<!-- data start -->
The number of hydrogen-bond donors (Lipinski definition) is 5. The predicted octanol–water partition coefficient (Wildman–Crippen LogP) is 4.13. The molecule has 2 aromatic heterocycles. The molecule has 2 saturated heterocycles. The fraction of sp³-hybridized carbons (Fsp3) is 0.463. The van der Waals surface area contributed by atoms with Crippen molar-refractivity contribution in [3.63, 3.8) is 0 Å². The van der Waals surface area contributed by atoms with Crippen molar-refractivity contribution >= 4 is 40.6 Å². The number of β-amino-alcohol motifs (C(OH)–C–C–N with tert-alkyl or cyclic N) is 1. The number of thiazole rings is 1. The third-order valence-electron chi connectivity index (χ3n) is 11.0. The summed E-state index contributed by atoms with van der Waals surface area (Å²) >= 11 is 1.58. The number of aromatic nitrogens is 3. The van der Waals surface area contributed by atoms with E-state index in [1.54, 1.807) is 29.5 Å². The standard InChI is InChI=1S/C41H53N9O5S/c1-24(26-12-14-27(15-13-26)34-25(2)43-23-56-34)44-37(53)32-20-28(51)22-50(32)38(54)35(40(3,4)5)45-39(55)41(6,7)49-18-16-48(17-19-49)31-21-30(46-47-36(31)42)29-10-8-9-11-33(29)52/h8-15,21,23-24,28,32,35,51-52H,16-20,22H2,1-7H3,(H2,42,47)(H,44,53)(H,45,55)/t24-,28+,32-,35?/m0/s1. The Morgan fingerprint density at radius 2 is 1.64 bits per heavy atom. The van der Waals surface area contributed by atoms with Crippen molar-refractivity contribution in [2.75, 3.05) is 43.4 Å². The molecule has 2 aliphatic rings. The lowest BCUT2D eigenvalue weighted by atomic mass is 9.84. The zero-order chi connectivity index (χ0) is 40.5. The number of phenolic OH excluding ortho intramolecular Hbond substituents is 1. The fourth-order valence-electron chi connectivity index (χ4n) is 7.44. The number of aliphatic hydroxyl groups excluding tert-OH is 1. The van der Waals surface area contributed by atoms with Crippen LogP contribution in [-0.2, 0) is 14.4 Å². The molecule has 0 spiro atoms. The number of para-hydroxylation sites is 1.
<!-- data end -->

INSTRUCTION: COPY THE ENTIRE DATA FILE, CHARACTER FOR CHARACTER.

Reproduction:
The number of hydrogen-bond donors (Lipinski definition) is 5. The predicted octanol–water partition coefficient (Wildman–Crippen LogP) is 4.13. The molecule has 2 aromatic heterocycles. The molecule has 2 saturated heterocycles. The fraction of sp³-hybridized carbons (Fsp3) is 0.463. The van der Waals surface area contributed by atoms with Crippen molar-refractivity contribution in [3.63, 3.8) is 0 Å². The van der Waals surface area contributed by atoms with Crippen molar-refractivity contribution >= 4 is 40.6 Å². The number of β-amino-alcohol motifs (C(OH)–C–C–N with tert-alkyl or cyclic N) is 1. The number of thiazole rings is 1. The third-order valence-electron chi connectivity index (χ3n) is 11.0. The summed E-state index contributed by atoms with van der Waals surface area (Å²) >= 11 is 1.58. The number of aromatic nitrogens is 3. The van der Waals surface area contributed by atoms with E-state index in [1.54, 1.807) is 29.5 Å². The standard InChI is InChI=1S/C41H53N9O5S/c1-24(26-12-14-27(15-13-26)34-25(2)43-23-56-34)44-37(53)32-20-28(51)22-50(32)38(54)35(40(3,4)5)45-39(55)41(6,7)49-18-16-48(17-19-49)31-21-30(46-47-36(31)42)29-10-8-9-11-33(29)52/h8-15,21,23-24,28,32,35,51-52H,16-20,22H2,1-7H3,(H2,42,47)(H,44,53)(H,45,55)/t24-,28+,32-,35?/m0/s1. The Morgan fingerprint density at radius 2 is 1.64 bits per heavy atom. The van der Waals surface area contributed by atoms with Crippen molar-refractivity contribution in [2.75, 3.05) is 43.4 Å². The molecule has 2 aliphatic rings. The lowest BCUT2D eigenvalue weighted by atomic mass is 9.84. The zero-order chi connectivity index (χ0) is 40.5. The number of phenolic OH excluding ortho intramolecular Hbond substituents is 1. The fourth-order valence-electron chi connectivity index (χ4n) is 7.44. The number of aliphatic hydroxyl groups excluding tert-OH is 1. The van der Waals surface area contributed by atoms with Crippen LogP contribution in [-0.2, 0) is 14.4 Å². The molecule has 0 spiro atoms. The number of para-hydroxylation sites is 1.